Exercise to Ease Your Mind

Written By:Stacy Simon

Editor’s Note: Guidelines on diet and physical activity are updated as scientific evidence continues to evolve. Please read the most recent recommendations here.

Getting regular physical activity is an important part of staying healthy. It can help you maintain a healthy weight and lower your risk for certain types of cancer and other diseases, including heart disease and diabetes. Research shows that staying active can also provide you with psychological benefits – improving mood and self-esteem, and lowering anxiety and stress.

According to MayoClinic.org, a brisk 30-minute walk can help stimulate brain chemicals that may help you feel happier and more relaxed. Exercising regularly may help you feel better about yourself and your appearance, which can improve your confidence and self-esteem. What’s more, evidence shows that exercise can help lower long-term depression, according to the American Psychological Association.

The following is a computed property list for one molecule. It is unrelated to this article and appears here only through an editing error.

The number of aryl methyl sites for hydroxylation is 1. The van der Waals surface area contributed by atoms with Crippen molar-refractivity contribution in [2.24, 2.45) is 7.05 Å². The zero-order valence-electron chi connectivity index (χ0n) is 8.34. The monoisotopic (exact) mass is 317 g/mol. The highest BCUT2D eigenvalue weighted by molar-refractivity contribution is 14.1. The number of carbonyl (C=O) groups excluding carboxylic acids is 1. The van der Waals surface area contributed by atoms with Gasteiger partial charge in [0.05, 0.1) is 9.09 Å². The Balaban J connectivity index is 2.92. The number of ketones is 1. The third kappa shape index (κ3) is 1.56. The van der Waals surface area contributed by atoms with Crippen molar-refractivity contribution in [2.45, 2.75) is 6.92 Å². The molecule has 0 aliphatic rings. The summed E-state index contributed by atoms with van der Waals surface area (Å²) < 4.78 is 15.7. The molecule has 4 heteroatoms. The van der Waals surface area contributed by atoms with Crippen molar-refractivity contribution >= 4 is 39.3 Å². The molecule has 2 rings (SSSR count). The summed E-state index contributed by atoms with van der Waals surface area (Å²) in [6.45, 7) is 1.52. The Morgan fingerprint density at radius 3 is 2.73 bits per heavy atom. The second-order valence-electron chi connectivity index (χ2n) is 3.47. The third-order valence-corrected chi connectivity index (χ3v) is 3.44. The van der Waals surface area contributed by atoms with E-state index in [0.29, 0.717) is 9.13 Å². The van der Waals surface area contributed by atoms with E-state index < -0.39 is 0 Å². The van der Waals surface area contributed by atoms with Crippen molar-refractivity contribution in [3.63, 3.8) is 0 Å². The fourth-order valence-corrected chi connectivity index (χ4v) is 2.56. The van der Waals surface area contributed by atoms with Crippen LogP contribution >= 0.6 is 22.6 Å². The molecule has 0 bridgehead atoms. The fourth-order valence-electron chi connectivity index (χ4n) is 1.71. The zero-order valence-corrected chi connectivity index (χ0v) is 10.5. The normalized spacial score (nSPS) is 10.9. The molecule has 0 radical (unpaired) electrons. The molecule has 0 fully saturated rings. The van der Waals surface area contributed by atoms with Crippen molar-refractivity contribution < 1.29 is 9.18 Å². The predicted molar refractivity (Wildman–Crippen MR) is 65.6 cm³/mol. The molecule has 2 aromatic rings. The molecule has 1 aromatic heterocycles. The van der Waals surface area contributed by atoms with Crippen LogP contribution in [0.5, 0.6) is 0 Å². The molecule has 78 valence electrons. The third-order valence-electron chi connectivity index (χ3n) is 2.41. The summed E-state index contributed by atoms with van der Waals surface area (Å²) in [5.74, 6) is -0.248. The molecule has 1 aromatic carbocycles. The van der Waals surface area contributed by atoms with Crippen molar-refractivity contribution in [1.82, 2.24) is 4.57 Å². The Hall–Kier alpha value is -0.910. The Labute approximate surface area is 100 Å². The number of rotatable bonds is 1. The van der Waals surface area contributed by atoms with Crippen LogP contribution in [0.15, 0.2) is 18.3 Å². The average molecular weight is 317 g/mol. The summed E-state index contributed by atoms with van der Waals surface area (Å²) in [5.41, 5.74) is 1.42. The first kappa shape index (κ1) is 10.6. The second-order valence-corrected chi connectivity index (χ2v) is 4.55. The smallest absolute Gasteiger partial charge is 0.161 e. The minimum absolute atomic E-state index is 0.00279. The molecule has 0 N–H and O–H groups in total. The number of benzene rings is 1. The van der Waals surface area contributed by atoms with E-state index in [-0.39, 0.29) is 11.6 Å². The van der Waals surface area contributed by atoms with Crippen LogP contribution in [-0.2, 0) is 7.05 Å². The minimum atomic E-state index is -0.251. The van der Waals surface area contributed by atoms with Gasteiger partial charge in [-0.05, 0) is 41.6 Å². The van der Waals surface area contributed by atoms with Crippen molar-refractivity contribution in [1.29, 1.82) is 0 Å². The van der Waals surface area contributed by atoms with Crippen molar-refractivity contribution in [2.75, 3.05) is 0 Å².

Most of the studies linking physical activity to psychological benefits have focused on aerobic exercises, including jogging, swimming, cycling, walking, gardening, and dancing.  Aerobic exercise in the studies has been linked to reduced anxiety and stress. One hypothesis is that exercise increases blood flow to the brain. People who engage in exercise also tend to get more social interaction, which may also play a role.

For many people, exercise and physical activity are a way to have fun, feel better, maintain a healthy weight, and stay healthy. The American Cancer Society recommends that adults get at least 150 minutes of moderate-intensity activity (like brisk walking) or 75 minutes of vigorous-intensity activity (like jogging) each week, preferably spread throughout the week.  

The American Cancer Society medical and editorial content team

Our team is made up of doctors and oncology certified nurses with deep knowledge of cancer care as well as journalists, editors, and translators with extensive experience in medical writing.

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